I was amused by some of the historical accounts of orthodox church fathers who were deemed suspicious because of their allies. Modalists were also against Arianism, and some orthodox fathers were called modalists because of their friendships and their work against Arianism. Today, many of those on the Pro-Nicene side of the Trinity debate have been accused of being egalitarians or feminists. It’s true that there are egalitarians and feminists who have opposed ESS/EFS/ERAS. I am appreciative of their work in this regard. But, the fact that we agree on our opposition to ESS/EFS/ERAS doesn’t mean we agree about everything.
In the recent debate, proponents of ESS/EFS/ERAS balked at being equated with Arians. As many of us pointed out, Arianism was just one of many forms of subordinationism. But, it is worth noting that many of the same passages of Scripture are being used now as then to support their ideas. For example, Grudem uses John 14:28, “the Father is greater than I” as one of many verses in support of ESS/EFS/ERAS. The Arians used it too. The orthodox answer then, and now, is the same. Dr. Haykin pointed out that the orthodox understanding of the verses that speak this way is that they are speaking of Christ’s humanity. This is one of many examples of how a good understanding and appreciation of church history can be of great help.
It was noted a couple of times at the conference that scholarly debate and face to face meetings are to be preferred over online articles and discussions. While it’s certainly true that the church fathers got together to discuss at councils and other meetings. They also wrote many letters, tracts, papers, and books addressing specific heresies and those who promoted them by name. The names of these works are often “Against so-and-so.” I’m thankful that these were written and that the discussions were recorded for posterity sake. It is a very good thing that these are available to us today.
Several times at the conference, the speakers emphasized the importance and Scriptural veracity of the Nicene formulations. For a very long time, the Nicene Creed has been considered a baseline for orthodox faith. However, affirming it means more than just agreeing to the words. We must also agree with the Pro-Nicene fathers as to what the words mean.
The annual ETS meeting is going on right now in San Antonio. Drs. Ware and Grudem spoke yesterday. Both now say that they affirm the language of the Nicene Creed regarding eternal generation. They also continue to affirm the necessity of believing ESS/EFS/ERAS. I was wondering how they could hold to both the Nicene and ESS/EFS/ERAS, but I found an answer in something Grudem wrote in the debates this summer:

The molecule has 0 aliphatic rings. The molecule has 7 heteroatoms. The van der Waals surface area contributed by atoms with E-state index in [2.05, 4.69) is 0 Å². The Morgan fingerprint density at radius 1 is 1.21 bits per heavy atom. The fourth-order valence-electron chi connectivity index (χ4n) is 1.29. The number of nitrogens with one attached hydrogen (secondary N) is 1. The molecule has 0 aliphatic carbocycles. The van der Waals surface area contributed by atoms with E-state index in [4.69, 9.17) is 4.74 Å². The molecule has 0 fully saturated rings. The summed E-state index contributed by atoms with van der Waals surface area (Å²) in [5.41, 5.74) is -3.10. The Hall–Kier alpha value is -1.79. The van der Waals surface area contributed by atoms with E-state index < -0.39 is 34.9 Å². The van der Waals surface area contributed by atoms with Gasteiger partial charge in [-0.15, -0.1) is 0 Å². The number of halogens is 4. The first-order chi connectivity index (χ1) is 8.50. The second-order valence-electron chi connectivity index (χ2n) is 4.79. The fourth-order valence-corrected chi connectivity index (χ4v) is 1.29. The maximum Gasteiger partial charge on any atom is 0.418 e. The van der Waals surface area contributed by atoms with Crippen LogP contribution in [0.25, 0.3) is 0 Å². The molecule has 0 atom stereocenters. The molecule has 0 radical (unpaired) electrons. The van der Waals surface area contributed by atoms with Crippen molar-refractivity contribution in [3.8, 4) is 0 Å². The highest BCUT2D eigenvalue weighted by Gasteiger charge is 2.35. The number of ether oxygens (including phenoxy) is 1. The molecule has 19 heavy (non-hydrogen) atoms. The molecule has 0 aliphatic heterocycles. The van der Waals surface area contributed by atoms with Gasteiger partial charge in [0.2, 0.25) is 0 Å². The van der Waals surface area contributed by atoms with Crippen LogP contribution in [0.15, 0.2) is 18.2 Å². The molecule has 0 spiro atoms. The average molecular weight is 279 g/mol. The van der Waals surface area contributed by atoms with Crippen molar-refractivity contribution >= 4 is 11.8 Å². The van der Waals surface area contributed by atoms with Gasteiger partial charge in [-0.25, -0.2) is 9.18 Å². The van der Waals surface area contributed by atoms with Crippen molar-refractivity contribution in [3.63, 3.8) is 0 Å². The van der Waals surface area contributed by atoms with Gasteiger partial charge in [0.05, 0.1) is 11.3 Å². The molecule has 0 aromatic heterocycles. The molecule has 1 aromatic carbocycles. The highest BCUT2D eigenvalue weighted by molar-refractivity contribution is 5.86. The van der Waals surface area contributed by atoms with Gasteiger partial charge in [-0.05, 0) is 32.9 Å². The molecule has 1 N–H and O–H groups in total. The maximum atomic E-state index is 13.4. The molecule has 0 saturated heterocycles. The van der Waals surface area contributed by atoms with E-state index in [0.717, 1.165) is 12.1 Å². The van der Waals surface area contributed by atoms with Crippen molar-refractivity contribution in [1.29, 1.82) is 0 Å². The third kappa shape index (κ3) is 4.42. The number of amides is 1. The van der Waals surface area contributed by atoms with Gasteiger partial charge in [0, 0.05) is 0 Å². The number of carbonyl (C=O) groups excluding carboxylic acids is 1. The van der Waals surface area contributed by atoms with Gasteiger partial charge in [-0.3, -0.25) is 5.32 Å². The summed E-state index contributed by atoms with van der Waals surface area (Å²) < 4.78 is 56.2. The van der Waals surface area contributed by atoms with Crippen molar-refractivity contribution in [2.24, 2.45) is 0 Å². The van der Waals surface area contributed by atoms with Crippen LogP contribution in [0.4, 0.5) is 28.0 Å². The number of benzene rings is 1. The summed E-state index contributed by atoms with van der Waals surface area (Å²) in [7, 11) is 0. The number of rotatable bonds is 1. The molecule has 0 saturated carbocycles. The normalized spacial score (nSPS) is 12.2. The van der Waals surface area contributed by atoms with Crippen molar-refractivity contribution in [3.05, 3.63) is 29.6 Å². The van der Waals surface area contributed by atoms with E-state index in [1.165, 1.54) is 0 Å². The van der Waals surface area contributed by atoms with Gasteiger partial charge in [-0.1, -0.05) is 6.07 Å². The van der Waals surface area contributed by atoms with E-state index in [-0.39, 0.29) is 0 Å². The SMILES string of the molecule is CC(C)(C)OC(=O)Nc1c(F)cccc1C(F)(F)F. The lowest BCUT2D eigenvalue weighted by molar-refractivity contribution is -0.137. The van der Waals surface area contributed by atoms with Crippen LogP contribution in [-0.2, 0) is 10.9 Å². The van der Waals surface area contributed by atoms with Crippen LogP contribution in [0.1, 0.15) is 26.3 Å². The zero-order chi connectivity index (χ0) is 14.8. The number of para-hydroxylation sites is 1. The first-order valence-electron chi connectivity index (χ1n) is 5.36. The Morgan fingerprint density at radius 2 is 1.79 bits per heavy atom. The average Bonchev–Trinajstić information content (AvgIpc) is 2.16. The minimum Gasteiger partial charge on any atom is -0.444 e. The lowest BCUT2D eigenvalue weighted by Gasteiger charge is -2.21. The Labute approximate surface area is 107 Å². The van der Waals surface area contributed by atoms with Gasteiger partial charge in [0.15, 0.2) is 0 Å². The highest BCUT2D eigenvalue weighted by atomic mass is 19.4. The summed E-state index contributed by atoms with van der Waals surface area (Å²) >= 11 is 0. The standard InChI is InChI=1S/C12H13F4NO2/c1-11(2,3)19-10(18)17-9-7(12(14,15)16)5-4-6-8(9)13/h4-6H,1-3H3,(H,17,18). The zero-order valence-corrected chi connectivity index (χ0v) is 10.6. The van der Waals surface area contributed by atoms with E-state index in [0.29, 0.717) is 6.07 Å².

I am happy to affirm both the full deity of the Son and that the Son is eternally “begotten of the Father before all worlds,” provided that “begotten of the Father” is understood to refer to an eternal Father-Son relationship in the Trinity that includes no superiority or inferiority of being or essence. Up to that point, I think all sides agree. But what kind of eternal Father-Son relationship is this? That is the point of difference. Bruce Ware and Owen Strachan and I have understood it in terms of the eternal authority of the Father and the eternal submission of the Son within their relationship.
So, they agree with eternal generation as long as it fits their definition of the Eternal Relationship of Authority and Submission in the Trinity. We’re clearly not saying the same things then. There are two fundamental differences.
First, we differ in our understanding of what is meant by the divine naming. Historically, the orthodox explanation has been that the names Father and Son mean that God the Father and God the Son have the same nature. Everything the Father has, the Son has, except being the Father. The distinction between the persons of the Trinity is limited to begetting, proceeding, and being begotten, not authority and submission.
In contrast, Grudem and Ware insist that the names Father and Son mean that there exists an inherent authority in being the Father and inherent submission in being the Son. This makes passages like, John 14:9, “He who has seen Me has seen the Father,” make little sense.
Second, as noted earlier all persons of the Godhead have all the attributes of God and this list usually includes power and glory. But this seems to be another difference between orthodoxy and ESS/EFS/ERAS. Is God’s authority (power) an attribute or not? Orthodox teaching says yes. Grudem and Ware say no. At ETS yesterday, Grudem said that authority is not a divine attribute, it’s a relationship. In Ware’s book, Father, Son, and Holy Spirit, he claims that the Father has supreme glory as well as authority:
God the Father receives the ultimate and supreme glory, for the Father sent the Son to accomplish redemption in his humiliation, and the Father exalted the Son over all creation; in all these things, the Father stands supreme over all – including supreme over his very Son. … It is the Father, then, who is supreme in the Godhead – in the triune relationships of Father, Son, and Holy Spirit – and supreme over all the very creation over which the Son rules as its Lord. (quoted in Who’s Tampering with the Trinity, Millard Erickson, pg. 233)